In November, Edwards acquired an entirely new product line in the THVT business with the $340 million purchase of Israel-based Valtech Cardio. Valtech’s Cardioband System is used for transcatheter repair of the mitral and tricuspid valves. It integrates a reconstruction implant (similar to a surgical annuloplasty mitral valve device), with the less invasive transcatheter approach. The system features segmental deployment that conforms to the patient’s annular geometry, addressing the requirements of patients with mitral valve regurgitation. Cardioband (also known as a transseptal mitral repair system) received CE mark approval in 2015, and is currently undergoing a trial initiated in late 2016 for the tricuspid application of a similar version, intended to reduce tricuspid regurgitation.
“As we continue to pursue multiple therapies to address the diverse needs of patients affected by heart valve disease, we saw an important opportunity to incorporate Valtech’s technologies into our comprehensive heart valve repair and replacement portfolio,” said Edwards chairman and CEO Michael Mussallem. “We recognize that physicians will likely need a toolbox of options to treat their patients most effectively. We are very pleased with the progress and future prospects of the multiple internal programs we have underway, and we believe the addition of Valtech’s team and mitral and tricuspid technologies will present even more opportunities to help patients.”
The acquisition of Valtech was finalized on Jan. 23, 2017.
ANALYST INSIGHTS: Competing with Medtronic in some of its core markets, Edwards has continued to surprise and impress with its continued revenue and earnings growth. It’s acquisition of Valtech Cardio emphasizes Edwards understands it needs to be aggressive in M&A to continue to grow in the long-term. The question is, “What’s next on its target list?”
—Dave Sheppard, Co-Founder and Principal, MedWorld Advisors
Edwards’ Surgical Heart Valve Therapy (SHVT) business did not fare nearly as well as THVT in 2016. SHVT sales dropped 5 percent to $775 million mainly due to lower U.S. aortic tissue valve sales as Sapien 3 revenue increased, and diminished international mitral valve sales resulting from supply constraints in Europe and the “Rest of World” region.
However, the SHVT division added new products to both the U.S. and European markets in 2016. The Intuity Elite rapid deployment valve won FDA approval in August for surgical aortic valve replacement. Intuity Elite was built on Edwards’ Perimount tissue valve platform and incorporates transcatheter heart valve designs, facilitating minimally invasive surgery and streamlining complex aortic valve replacements. The Inspiris Resilia aortic valve gained CE mark clearance in September 2016. The valve is built on Resilia tissue, which utilizes integrity preservation technology that protects tissue and provides anti-calcification properties with sustained hemodynamic performance.
The Critical Care division, which encompasses Edwards’ hemodynamic monitoring systems used to measure a patient’s heart function and fluid status in surgical and intensive care settings, rose 6 percent from the year prior with 2016 sales of $560 million. The gains were stimulated by strong global sales of enhanced surgical recovery products, higher Rest of World region revenues in core hemodynamic products, and expanded U.S. hardware sales.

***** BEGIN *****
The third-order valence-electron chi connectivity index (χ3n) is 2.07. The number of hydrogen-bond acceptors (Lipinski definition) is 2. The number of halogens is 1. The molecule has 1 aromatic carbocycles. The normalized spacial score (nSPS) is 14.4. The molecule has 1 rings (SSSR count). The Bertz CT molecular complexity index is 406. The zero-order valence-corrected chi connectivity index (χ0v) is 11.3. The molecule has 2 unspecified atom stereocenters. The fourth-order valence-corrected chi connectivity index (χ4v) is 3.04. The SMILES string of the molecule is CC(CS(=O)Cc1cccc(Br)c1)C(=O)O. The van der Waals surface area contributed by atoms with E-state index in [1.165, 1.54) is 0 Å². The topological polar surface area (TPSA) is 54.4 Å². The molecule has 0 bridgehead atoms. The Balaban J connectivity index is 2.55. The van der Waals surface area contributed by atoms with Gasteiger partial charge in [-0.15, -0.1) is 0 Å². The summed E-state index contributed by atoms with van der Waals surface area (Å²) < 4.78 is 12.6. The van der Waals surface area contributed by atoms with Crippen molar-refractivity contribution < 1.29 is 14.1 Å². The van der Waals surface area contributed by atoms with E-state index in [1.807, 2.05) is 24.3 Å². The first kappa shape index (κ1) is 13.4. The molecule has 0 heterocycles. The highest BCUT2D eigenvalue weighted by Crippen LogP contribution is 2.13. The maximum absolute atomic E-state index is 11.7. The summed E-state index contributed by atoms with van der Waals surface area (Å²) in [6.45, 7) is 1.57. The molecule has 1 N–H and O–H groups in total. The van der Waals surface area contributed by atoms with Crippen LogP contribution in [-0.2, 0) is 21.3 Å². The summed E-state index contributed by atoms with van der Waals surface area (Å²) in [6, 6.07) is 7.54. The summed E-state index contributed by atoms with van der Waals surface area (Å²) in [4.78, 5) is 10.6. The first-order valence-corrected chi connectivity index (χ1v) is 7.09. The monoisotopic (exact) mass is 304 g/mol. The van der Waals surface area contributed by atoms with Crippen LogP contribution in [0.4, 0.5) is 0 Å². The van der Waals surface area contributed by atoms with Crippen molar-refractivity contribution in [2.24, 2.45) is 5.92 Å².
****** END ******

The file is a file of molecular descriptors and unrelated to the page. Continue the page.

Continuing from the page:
An October 2016 CE mark approval of Edwards’ Acumen Hypotension Probability Indicator (HPI) added to the Critical Care portfolio. Part of the Edwards Acumen decision-support software suite with the minimally invasive FloTrac IQ sensor, the technology alerts clinicians to potential hypotension (abnormally low blood pressure) in surgical and critical care patients before it occurs. Acumen HPI underwent a targeted commercial release in Europe in 2016.
In May 2016, a federal jury in Boston returned a verdict in favor of CardiAQ (which Edwards acquired in 2015) in a lawsuit against a former service provider, Neovasc. The jury found Neovasc had breached the non-disclosure agreement between the parties, stole CardiAQ’s trade secrets, and violated its duty of honest performance to CardiAQ.
Neovasc had been hired by CardiAQ in 2009 to provide tissue processing and valve assembly services for its transcatheter mitral valve replacement (TMVR) program, which was covered under a non-disclosure agreement. While working for CardiAQ, Neovasc commenced its own TMVR program, failing to alert CardiAQ. After discovery of a Neovasc patent publication in 2011, CardiAQ began the litigation in 2014. In addition to the verdict, $70 million was awarded in damages to CardiAQ for trade secret misappropriation.
However, Edwards was embroiled in litigation of its own in 2016. In 2015, Boston Scientific Corp. claimed that Edwards’ Sapien 3 heart valve infringed on certain claims of a Boston Scientific German national patent related to paravalvular sealing technology. Another patent was added to the proceedings in February 2016, and a similar infringement action was filed in Paris in April. The complaints sought unspecified money damages and injunctive relief.